The chairman of a House oversight committee has subpoenaed the Office of Personnel Management for contracts and other documents as part of an investigation into the process for granting security clearances.
“Issuing this subpoena became necessary after OPM’s continued refusal to produce relevant documents,’’ Rep. Darrell Issa, R-Calif., the head of the House Oversight and Government Reform Committee, said in a Friday news release.
Among the records sought from the period of January 2007 to the present:
■ All contracts between OPM and USIS, a Virginia-based firm that is the government’s leading provider of investigations into clearance applicants’ backgrounds. The subpoena also seeks clearance-related contracts for two other background check providers: CACI International and Keypoint Government Solutions.
■ All documents — including a handbook or checklist — related to training guidelines for OPM or contract investigators, along with the criteria for evaluating how well they do their jobs.
■ Records related to guidance for reviewing clearance decisions.
The subpoena, issued late Thursday, sets a Dec. 5 deadline for OPM to produce the records, Issa spokesman Ali Ahmad said.
In a Monday email, OPM spokeswoman Lindsey O’Keefe said that the agency has already made the documents available to the committee for review. “We have received the subpoena and plan to respond as appropriate,” she said.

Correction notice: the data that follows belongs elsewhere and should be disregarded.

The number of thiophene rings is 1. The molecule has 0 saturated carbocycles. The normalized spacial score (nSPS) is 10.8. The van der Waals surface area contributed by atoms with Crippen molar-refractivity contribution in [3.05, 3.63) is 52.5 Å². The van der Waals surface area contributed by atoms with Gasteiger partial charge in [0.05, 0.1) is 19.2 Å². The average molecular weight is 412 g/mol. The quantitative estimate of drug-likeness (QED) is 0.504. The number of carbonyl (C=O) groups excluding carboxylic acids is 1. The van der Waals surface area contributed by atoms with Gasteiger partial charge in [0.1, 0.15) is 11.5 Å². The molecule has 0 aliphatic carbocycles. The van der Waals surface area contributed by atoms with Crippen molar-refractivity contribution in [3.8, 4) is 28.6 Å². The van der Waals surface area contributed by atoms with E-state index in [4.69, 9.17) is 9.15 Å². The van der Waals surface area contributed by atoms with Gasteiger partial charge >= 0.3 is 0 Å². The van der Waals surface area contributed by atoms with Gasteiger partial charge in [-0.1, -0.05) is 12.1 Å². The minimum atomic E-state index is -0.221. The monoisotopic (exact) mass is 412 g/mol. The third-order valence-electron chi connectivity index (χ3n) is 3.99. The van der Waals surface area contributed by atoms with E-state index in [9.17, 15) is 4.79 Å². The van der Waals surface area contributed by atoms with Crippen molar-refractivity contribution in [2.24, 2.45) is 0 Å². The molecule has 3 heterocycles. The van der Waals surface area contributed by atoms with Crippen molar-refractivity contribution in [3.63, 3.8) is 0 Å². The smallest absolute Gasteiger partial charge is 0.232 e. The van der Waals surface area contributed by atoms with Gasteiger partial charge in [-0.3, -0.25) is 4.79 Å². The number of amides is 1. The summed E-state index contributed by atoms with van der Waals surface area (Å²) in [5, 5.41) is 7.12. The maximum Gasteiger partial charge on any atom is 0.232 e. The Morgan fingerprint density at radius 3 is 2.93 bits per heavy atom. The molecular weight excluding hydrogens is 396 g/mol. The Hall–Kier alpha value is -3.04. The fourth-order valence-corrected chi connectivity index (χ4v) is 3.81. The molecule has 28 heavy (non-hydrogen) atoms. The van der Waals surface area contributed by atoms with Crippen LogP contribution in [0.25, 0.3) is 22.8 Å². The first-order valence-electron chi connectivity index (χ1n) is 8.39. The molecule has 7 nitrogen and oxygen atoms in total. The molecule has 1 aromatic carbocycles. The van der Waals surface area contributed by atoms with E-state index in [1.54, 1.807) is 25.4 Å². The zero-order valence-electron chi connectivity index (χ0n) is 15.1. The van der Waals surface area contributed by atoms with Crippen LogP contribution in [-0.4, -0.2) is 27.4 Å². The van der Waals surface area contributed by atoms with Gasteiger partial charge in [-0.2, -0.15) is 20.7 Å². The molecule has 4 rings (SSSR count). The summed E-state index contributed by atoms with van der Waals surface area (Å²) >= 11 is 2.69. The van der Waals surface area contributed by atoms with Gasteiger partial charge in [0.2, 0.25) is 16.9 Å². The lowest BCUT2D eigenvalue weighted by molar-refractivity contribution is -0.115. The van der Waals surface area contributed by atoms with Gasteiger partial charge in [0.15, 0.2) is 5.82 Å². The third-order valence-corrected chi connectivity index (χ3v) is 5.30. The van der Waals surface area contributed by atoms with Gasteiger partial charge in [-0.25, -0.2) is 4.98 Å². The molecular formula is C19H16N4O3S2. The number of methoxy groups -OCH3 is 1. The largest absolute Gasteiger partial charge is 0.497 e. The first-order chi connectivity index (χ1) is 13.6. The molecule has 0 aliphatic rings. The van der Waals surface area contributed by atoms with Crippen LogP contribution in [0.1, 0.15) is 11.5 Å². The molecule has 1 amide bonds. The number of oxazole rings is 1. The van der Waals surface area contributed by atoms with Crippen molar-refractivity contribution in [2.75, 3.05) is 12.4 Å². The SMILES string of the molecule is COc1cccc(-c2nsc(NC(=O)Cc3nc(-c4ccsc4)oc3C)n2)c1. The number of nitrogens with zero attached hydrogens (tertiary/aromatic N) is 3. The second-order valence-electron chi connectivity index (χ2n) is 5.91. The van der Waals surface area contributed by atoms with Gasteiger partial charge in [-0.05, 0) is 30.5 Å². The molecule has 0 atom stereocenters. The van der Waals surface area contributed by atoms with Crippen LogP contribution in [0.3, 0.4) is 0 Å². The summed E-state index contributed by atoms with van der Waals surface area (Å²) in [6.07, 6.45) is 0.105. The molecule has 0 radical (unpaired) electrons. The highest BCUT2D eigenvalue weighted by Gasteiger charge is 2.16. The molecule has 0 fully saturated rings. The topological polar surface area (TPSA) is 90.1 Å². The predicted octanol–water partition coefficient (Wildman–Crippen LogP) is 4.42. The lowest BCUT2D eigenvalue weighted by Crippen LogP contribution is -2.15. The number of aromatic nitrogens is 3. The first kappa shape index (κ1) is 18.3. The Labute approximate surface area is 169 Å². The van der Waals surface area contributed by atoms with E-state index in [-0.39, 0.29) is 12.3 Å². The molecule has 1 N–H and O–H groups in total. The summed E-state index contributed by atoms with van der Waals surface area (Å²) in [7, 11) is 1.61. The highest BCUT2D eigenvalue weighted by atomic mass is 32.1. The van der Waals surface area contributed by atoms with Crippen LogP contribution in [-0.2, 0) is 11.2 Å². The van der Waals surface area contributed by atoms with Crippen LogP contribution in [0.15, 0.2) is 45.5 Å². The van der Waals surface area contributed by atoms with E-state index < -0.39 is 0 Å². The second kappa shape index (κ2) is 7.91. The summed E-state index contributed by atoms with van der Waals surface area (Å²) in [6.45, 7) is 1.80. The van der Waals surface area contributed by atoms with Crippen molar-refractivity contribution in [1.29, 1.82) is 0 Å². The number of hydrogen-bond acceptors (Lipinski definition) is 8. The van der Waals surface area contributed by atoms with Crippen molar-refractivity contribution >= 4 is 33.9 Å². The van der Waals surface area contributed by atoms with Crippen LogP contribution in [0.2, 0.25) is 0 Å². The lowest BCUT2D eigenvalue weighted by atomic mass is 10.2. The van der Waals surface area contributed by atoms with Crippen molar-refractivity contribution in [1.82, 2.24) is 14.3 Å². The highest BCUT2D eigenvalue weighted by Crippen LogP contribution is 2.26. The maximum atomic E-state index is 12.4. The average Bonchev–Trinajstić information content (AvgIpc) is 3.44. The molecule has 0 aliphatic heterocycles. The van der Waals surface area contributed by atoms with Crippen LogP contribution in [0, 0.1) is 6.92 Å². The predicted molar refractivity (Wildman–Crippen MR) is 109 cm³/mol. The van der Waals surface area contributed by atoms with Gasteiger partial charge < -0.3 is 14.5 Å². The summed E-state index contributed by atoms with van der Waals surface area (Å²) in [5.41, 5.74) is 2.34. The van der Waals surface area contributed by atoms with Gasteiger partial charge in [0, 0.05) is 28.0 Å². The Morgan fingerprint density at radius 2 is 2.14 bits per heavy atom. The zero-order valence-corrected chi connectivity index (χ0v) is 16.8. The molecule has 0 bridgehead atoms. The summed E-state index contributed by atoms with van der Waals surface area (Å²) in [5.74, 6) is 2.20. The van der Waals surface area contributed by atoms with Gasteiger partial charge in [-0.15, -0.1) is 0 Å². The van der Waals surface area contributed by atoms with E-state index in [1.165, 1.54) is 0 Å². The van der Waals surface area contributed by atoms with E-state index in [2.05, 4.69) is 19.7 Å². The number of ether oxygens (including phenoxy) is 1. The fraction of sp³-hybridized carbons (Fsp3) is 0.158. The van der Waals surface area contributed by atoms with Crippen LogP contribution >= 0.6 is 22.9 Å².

Both Edward Snowden, the former National Security Agency contractor who has since disclosed sensitive secrets, and Aaron Alexis, another contract worker who killed a dozen people two months ago in a rampage at the Washington Navy Yard, held clearances granted through a process “orchestrated” by OPM, Issa said in a letter this week to the agency’s director, Katherine Archuleta. To fix that process legislatively, he said, Congress needs “complete access to the current policies, training materials and other guidelines currently in place.”
The oversight committee first sought the subpoenaed records Oct. 9, according to Issa’s office. OPM’s offer to let the committee’s staff review the documents privately is “insufficient,” he told Archuleta. Also perplexing, he added, is that OPM refuses to produce information to Congress while having no qualms about issuing many of the same documents “to thousands of federal and contract employees.”